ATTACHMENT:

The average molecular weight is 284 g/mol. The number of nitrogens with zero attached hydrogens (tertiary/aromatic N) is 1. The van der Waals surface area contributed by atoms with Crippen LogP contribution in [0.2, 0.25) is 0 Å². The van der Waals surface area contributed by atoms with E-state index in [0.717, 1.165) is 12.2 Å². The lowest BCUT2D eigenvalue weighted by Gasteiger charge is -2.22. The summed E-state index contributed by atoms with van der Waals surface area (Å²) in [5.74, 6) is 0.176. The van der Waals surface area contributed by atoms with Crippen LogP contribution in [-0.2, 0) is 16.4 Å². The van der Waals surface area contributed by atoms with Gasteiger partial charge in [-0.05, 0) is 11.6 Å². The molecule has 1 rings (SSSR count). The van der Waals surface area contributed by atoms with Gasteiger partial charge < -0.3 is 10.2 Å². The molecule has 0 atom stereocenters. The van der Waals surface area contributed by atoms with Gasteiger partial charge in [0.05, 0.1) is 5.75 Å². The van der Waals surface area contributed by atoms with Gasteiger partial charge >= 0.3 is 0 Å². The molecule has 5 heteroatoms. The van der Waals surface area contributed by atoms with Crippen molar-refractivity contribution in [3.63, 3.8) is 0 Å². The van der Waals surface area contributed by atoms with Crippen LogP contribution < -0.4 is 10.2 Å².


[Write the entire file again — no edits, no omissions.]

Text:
The average molecular weight is 284 g/mol. The number of nitrogens with zero attached hydrogens (tertiary/aromatic N) is 1. The van der Waals surface area contributed by atoms with Crippen LogP contribution in [0.2, 0.25) is 0 Å². The van der Waals surface area contributed by atoms with E-state index in [0.717, 1.165) is 12.2 Å². The lowest BCUT2D eigenvalue weighted by Gasteiger charge is -2.22. The summed E-state index contributed by atoms with van der Waals surface area (Å²) in [5.74, 6) is 0.176. The van der Waals surface area contributed by atoms with Crippen LogP contribution in [-0.2, 0) is 16.4 Å². The van der Waals surface area contributed by atoms with Gasteiger partial charge in [-0.05, 0) is 11.6 Å². The molecule has 1 rings (SSSR count). The van der Waals surface area contributed by atoms with Gasteiger partial charge < -0.3 is 10.2 Å². The molecule has 0 atom stereocenters. The van der Waals surface area contributed by atoms with Gasteiger partial charge in [0.05, 0.1) is 5.75 Å². The van der Waals surface area contributed by atoms with Gasteiger partial charge >= 0.3 is 0 Å². The molecule has 5 heteroatoms. The van der Waals surface area contributed by atoms with Crippen molar-refractivity contribution in [3.63, 3.8) is 0 Å². The van der Waals surface area contributed by atoms with Crippen LogP contribution < -0.4 is 10.2 Å².